The LG 48 C1 has decent text clarity. Using a TV is different from a typical monitor because pixel density is lower, and there are different scaling options. Also, the WBGR subpixel layout isn't used by most programs. Windows suggests 300% scaling, which is just too large for most people, so the photos above are with 100% scaling. Enabling ClearType (top photo) helps improve the boldness of the letters, but it's still not ideal.
We took a photo of the text clarity at different scaling options, which you can see below.
|Scaling||ClearType On||ClearType Off|
|125%||ClearType On||ClearType Off|
|150%||ClearType On||ClearType Off|
|175%||ClearType On||ClearType Off|
The pixel photo above is with the blue, white, and, red subpixels turned on. It uses a WBGR sub-pixel layout, and all four pixels are never on at the same time. We took photos of the other pixel combinations:
The gradient handling is fantastic. Banding is minimal throughout, but it's a bit more noticeable in the darker shades. The LG 48 C1 has a Smooth Gradation setting, but we didn't test it.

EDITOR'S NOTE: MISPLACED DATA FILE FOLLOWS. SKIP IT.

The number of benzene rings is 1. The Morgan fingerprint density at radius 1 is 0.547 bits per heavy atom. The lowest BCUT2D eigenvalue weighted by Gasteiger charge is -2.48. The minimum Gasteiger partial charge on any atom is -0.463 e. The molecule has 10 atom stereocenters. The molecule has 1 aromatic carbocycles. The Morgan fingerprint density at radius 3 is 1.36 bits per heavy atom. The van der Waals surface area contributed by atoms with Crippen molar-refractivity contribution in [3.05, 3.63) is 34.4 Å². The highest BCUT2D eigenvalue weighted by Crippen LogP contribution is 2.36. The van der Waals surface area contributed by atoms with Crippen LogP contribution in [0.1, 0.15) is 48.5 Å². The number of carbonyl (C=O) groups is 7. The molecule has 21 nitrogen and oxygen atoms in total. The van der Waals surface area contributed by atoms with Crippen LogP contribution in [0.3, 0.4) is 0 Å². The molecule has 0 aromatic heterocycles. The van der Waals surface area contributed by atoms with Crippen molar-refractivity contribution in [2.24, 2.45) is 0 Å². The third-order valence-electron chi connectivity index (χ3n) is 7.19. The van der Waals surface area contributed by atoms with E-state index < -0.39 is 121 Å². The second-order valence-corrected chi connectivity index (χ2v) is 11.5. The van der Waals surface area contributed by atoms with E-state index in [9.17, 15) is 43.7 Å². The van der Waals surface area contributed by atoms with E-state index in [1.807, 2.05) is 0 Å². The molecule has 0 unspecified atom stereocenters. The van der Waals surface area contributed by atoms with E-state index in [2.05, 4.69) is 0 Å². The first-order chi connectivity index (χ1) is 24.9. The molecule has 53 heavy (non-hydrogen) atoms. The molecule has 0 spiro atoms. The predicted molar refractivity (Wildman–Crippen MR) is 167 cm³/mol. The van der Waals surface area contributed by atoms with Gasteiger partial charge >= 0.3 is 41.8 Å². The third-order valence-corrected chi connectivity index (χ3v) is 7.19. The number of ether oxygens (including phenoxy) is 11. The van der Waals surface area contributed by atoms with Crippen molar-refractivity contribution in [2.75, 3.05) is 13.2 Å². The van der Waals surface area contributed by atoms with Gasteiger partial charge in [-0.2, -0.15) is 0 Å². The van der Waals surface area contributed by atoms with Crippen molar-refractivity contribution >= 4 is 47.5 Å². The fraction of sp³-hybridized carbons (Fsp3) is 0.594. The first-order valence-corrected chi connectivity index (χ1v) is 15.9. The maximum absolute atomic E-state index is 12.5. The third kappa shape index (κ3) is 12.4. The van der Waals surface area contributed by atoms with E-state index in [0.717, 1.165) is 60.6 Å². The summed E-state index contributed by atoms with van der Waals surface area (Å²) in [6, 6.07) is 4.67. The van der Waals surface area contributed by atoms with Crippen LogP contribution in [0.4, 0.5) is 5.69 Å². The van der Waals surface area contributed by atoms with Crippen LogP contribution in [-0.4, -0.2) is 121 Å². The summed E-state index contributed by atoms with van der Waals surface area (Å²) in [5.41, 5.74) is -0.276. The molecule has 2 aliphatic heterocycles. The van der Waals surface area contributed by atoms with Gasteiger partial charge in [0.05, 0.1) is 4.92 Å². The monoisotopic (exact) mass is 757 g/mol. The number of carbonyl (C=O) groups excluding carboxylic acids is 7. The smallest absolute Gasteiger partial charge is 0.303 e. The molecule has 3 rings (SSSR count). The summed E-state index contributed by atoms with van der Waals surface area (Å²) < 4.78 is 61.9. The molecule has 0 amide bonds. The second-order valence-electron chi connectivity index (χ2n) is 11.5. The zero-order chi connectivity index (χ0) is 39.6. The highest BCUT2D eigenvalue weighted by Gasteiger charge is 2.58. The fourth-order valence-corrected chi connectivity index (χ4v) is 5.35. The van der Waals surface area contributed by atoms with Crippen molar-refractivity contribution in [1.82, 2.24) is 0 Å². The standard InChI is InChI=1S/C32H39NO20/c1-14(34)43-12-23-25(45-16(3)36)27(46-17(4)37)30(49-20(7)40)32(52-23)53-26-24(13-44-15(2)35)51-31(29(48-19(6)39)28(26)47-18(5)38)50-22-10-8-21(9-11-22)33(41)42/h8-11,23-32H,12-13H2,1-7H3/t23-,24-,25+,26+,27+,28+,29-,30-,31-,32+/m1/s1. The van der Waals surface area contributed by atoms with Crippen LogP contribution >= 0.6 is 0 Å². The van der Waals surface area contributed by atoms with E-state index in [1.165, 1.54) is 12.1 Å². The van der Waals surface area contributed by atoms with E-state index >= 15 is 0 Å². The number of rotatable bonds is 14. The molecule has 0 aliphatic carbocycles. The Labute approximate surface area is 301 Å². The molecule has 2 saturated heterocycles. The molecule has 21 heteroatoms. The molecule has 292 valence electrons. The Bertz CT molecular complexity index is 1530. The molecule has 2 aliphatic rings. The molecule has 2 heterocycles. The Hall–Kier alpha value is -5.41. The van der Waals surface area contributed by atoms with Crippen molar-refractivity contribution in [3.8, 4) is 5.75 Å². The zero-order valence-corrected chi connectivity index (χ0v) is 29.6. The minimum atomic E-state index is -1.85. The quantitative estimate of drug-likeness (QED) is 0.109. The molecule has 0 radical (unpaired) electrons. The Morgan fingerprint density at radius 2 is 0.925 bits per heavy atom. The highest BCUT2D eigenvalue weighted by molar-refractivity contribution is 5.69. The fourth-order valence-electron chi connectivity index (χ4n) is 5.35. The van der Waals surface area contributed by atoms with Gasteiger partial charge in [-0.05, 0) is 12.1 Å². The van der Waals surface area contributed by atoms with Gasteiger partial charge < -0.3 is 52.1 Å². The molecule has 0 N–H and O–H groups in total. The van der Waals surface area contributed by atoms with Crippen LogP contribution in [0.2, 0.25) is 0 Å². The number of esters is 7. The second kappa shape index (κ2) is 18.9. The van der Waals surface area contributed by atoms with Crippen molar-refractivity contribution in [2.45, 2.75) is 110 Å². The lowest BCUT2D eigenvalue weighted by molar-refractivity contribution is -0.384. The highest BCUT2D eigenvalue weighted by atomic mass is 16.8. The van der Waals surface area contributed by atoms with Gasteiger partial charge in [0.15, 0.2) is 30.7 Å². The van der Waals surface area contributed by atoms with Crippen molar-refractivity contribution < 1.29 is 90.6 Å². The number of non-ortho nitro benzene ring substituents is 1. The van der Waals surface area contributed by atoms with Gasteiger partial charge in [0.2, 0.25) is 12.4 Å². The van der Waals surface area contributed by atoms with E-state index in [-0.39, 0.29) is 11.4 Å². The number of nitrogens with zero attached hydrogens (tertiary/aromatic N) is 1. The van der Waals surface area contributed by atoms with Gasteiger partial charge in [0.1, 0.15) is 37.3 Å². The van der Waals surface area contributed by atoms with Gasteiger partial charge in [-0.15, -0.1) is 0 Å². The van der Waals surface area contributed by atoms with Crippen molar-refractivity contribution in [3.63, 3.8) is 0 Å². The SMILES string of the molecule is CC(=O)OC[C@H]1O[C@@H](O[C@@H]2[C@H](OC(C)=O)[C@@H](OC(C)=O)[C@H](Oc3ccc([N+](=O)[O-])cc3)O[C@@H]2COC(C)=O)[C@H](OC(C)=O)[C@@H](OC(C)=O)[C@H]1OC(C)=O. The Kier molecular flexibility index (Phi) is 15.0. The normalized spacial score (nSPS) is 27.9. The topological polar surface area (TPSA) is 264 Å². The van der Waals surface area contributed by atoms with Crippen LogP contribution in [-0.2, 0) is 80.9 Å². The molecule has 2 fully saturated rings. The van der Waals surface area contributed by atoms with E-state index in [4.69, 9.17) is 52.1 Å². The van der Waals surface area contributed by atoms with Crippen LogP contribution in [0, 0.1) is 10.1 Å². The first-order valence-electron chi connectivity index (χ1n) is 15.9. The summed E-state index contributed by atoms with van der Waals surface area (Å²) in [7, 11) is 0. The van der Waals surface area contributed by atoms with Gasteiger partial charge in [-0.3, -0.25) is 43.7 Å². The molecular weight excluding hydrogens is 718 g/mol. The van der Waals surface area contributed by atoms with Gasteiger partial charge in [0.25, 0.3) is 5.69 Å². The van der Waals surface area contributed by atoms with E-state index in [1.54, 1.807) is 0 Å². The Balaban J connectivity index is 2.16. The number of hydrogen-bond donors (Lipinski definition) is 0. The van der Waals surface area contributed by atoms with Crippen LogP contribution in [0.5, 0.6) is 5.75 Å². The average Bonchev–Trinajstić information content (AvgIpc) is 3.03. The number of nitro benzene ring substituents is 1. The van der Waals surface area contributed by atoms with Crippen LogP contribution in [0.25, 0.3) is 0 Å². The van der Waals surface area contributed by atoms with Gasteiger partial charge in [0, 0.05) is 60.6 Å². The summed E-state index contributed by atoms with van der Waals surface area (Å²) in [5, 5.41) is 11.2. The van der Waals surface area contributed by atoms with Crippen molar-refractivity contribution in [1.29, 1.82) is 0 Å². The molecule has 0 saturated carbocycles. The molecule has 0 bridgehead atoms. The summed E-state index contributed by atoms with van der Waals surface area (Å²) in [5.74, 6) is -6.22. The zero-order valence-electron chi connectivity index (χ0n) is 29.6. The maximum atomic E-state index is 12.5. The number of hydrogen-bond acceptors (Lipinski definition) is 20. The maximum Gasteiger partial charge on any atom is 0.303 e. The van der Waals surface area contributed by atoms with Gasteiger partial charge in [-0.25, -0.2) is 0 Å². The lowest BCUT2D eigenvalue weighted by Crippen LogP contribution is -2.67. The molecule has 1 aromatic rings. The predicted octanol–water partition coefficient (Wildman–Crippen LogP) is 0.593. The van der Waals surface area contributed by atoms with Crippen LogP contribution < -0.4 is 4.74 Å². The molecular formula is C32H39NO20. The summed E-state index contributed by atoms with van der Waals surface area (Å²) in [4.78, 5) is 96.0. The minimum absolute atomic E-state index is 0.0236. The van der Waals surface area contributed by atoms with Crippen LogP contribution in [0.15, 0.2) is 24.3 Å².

Note: These results vary from the TV review because of the different ways we test monitors and TVs.
The fast refresh rate is great for gaming, but it's lower than most high-end gaming monitors. Unlike most monitors, it doesn't have any DisplayPort inputs, but this is normal, as this is a TV, and TVs don't usually have DP inputs. If you want a QD-OLED monitor that has a higher refresh rate and a DisplayPort input, then look into the Dell Alienware AW3423DW.
The LG 48 C1 natively supports both FreeSync and G-SYNC Compatible variable refresh rates to reduce screen tearing.
|Overdrive Setting||Response Time Chart||Response Time Tables||Motion Blur Photo|
The LG 48 C1 OLED has a near-instant response time at its max refresh rate of 120Hz, resulting in smooth motion. There's only a bit of overshoot in dark transitions, but it's hardly noticeable. Unlike most monitors, there aren't any overdrive settings.